Daughters of Eve and Looking for Jesus are both character studies of personages from the Bible. "In Daughters of Eve," declared Jan Senn in Christianity Today, "Virginia Stem Owens challenges our preconceptions, exploring the stories of biblical women from a contemporary perspective." Through a combination of careful reading and historical imagination within context, Owens creates portraits of biblical women that speak to the condition of women today. "Even with centuries of change," Senn stated, "she finds that biblical women and their modern counterparts are more alike than different in the issues they face." In Looking for Jesus, said Mark Galli, reviewing the volume for Christianity Today, Owens "rehearses twenty-three Jesus stories ‘to illuminate and clarify the gospel narratives, while also making them permeable enough for entry.’" "The author asks all the hard questions about Jesus," stated a reviewer for the Presbyterian Record, "and provides no easy answers." Her "theological and imaginative interaction with these stories about Jesus and those who came to him," concluded reviewer Dwight N. Peterson in Interpretation, "will be helpful for anyone who preaches or teaches the Gospels to people who are also looking for Jesus."
Caring for Mother is Owens's personal account of her mother's final years suffering from Alzheimer's disease. She left her job with Newman University to move back to her home town so that she could help her father care for her mother in her illness. "Recognizing the gravity of the situation," explained Valerie Weaver-Zercher, writing in Books & Culture, "Owens moves into a house down the street from her parents and spends the next seven years taking her parents to doctors' appointments and helping her mother move into a nursing home, where she lives for five more years." "Owens and her father tended her mother a year and a half," Donna Chavez stated in Booklist, "before the illness demanded nursing-home care." "Accompanying her mother as she slowly drifts into a semi-dream state," Weaver-Zercher continued, "Owens ponders topics such as the medical establishment, caregiver fatigue, nursing home culture, brain chemistry, and Eastern and Western understandings of the self." "Relying on her extended metaphor of dementia as the rubble under which her mother is trapped," Weaver-Zercher concluded, "Owens suggests, ‘Do what you can to comfort with your presence when there is nothing else to be done. Like earthquake survivors waiting near those trapped in debris, simply stay.’" "Through essays as incisive and insightful as [Joan] Didion's," declared a critic writing for Publishers Weekly, "this account succeeds on multiple levels: medical detective story, personal memoir, flawless description, philosophical and spiritual exploration."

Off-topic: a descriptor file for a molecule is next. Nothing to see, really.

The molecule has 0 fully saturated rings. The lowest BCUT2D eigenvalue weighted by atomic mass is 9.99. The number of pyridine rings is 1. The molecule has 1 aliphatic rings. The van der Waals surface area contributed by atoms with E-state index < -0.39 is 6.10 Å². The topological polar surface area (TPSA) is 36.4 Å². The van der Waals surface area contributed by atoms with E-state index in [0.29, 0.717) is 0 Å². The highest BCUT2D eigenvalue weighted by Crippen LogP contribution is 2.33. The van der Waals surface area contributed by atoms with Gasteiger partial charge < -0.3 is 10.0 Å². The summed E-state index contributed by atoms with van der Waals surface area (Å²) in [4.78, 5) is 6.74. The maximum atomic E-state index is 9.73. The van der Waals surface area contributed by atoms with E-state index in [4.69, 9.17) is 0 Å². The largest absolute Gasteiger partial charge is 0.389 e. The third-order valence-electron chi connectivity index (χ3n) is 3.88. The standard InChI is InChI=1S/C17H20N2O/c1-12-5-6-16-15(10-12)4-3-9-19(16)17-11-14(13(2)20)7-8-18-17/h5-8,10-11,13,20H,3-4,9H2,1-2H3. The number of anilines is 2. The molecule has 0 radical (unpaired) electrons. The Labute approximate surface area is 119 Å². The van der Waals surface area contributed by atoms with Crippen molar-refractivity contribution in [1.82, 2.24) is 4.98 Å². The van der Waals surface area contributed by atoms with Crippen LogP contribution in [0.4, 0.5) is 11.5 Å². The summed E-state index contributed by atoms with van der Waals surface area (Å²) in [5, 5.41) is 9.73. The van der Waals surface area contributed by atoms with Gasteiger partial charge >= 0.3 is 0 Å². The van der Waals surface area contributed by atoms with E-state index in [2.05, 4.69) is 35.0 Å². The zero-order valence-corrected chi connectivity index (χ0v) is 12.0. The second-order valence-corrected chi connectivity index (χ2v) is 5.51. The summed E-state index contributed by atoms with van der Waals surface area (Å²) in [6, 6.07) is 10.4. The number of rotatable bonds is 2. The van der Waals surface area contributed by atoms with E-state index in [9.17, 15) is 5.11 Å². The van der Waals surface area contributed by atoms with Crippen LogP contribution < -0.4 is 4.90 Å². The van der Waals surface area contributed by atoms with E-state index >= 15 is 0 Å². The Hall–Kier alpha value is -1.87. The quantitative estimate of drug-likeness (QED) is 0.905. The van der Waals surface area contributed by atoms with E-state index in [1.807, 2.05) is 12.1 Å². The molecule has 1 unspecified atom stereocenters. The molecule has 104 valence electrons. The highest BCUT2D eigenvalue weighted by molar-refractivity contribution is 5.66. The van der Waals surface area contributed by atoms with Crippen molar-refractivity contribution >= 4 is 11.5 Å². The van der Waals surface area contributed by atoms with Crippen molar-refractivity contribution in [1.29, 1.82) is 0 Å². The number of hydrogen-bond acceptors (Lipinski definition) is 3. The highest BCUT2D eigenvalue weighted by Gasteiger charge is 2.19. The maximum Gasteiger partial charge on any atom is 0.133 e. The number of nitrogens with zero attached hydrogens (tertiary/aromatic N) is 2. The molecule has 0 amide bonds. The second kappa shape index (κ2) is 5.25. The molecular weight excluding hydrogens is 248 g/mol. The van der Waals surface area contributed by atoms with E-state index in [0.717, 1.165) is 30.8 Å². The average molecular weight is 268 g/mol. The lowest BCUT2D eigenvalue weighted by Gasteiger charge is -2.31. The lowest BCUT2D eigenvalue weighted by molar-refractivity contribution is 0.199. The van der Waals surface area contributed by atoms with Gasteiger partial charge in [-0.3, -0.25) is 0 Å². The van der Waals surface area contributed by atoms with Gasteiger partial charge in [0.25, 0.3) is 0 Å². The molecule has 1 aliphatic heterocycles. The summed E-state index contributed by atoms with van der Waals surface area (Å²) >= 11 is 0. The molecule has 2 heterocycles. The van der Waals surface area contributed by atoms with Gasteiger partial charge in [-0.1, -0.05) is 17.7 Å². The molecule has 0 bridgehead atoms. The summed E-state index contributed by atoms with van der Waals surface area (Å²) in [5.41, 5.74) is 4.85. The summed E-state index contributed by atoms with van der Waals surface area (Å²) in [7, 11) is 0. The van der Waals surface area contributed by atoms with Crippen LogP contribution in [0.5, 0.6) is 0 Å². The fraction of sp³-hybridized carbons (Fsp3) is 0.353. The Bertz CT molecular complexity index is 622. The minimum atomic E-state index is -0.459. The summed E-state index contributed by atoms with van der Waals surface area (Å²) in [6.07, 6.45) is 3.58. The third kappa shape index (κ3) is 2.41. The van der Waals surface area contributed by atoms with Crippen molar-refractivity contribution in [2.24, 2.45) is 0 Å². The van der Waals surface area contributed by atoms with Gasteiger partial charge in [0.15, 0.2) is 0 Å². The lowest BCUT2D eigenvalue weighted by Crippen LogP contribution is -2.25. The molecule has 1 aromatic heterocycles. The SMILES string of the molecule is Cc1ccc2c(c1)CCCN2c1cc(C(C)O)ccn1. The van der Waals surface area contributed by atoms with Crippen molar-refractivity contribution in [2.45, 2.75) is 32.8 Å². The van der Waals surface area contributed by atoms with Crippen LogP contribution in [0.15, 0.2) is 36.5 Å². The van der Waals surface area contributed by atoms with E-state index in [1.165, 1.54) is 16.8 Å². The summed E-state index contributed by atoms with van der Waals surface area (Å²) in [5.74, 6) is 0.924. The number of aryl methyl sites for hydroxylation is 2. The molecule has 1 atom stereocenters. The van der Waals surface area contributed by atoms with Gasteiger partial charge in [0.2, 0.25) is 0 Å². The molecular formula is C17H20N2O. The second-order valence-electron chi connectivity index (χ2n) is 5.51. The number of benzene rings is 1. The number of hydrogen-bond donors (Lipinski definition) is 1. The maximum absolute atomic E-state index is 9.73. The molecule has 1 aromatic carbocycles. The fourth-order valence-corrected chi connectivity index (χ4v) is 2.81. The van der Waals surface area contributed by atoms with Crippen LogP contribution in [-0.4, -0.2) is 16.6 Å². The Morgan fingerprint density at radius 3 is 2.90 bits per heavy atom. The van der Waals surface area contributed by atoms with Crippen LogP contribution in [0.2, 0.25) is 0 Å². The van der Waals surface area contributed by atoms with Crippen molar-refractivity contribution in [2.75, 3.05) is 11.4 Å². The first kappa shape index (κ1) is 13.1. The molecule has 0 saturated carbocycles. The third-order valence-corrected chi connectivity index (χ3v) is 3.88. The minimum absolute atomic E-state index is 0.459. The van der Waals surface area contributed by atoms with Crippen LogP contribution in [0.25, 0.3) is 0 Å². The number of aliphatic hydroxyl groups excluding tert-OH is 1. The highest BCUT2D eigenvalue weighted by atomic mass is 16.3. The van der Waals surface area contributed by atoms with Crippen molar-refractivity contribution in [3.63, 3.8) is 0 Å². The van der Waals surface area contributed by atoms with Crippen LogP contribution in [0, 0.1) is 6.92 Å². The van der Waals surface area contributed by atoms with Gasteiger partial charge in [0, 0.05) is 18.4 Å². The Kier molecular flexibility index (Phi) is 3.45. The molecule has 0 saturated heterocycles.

Virginia Stem Owens writes: "I've never wanted to do anything but write—except for reading. Unfortunately, I never had anything to write about until my nebulous and somewhat insubstantial life coalesced in the cosmic drama of Christ. I was at one time involved in radical politics, the women's movement, ecology activism, etc. Now I have no causes, although I retain my horror of our technological society. At this point I have no desire to influence either society or individuals. I'm only interested in how the story turns out.
"I have an east Texas background rich in the oral tradition of story-telling. Thanks to affluence and television, that will not survive my generation. Sic transit gloria. My family is very important to me, almost mythologically so. We are like secret refugees from some unarticulated homeland."
BIOGRAPHICAL AND CRITICAL SOURCES:
Booklist, June 1, 2007, Donna Chavez, review of Caring for Mother: A Daughter's Long Goodbye, p. 7.
Books & Culture, September 1, 2007, "Simply Stay," p. 11.
Christian Century, October 29, 1980, Burton Everist, review of The Total Image, p. 1041.
Christianity Today, December 11, 1987, Larry Sibley, review of Wind River Winter, p. 58; November 19, 1990, Wayne Brouwer, review of If You Do Love Old Men, p. 39; August 14, 1995, Jan Senn, review of Daughters of Eve: Women of the Bible Speak to Women of Today, p. 43; May 24, 1999, Mark Galli, review of Looking for Jesus, p. 81; May 21, 2001, "A Real Survivor," p. 9; May, 2003, "Tough Justice in Texas," p. 70; September, 2007, John Wilson, review of Caring for Mother, p. 100.
Interpretation, October, 2000, Dwight N. Peterson, review of Looking for Jesus, p. 438.
Library Journal, August, 1980, Elsie C. Dennis, review of The Total Image, p. 1646; April 15, 1983, review of And the Trees Clap Their Hands, p. 831; June 1, 1987, Elise Chase, review of Wind River Winter, p. 120; February 15, 1995, Carolyn Craft, review of Daughters of Eve, p. 160.
Other Side, September, 2000, review of Looking for Jesus, p. 46.
Presbyterian Record, November, 1991, review of If You Do Love Old Men, p. 35; March, 2000, review of Looking for Jesus, p. 45.
Publishers Weekly, May 8, 1995, review of Assault on Eden: A Memoir of Communal Life in the Early '70s, p. 60; April 9, 2007, review of Caring for Mother, p. 48.
Reference & Research Book News, November, 2003, review of Living Next Door to the Death House, p. 155.
Utopian Studies, spring, 1997, Timothy Miller, review of Assault on Eden, p. 163.
Image,http://www.imagejournal.org/ (January 28, 2008), author biography.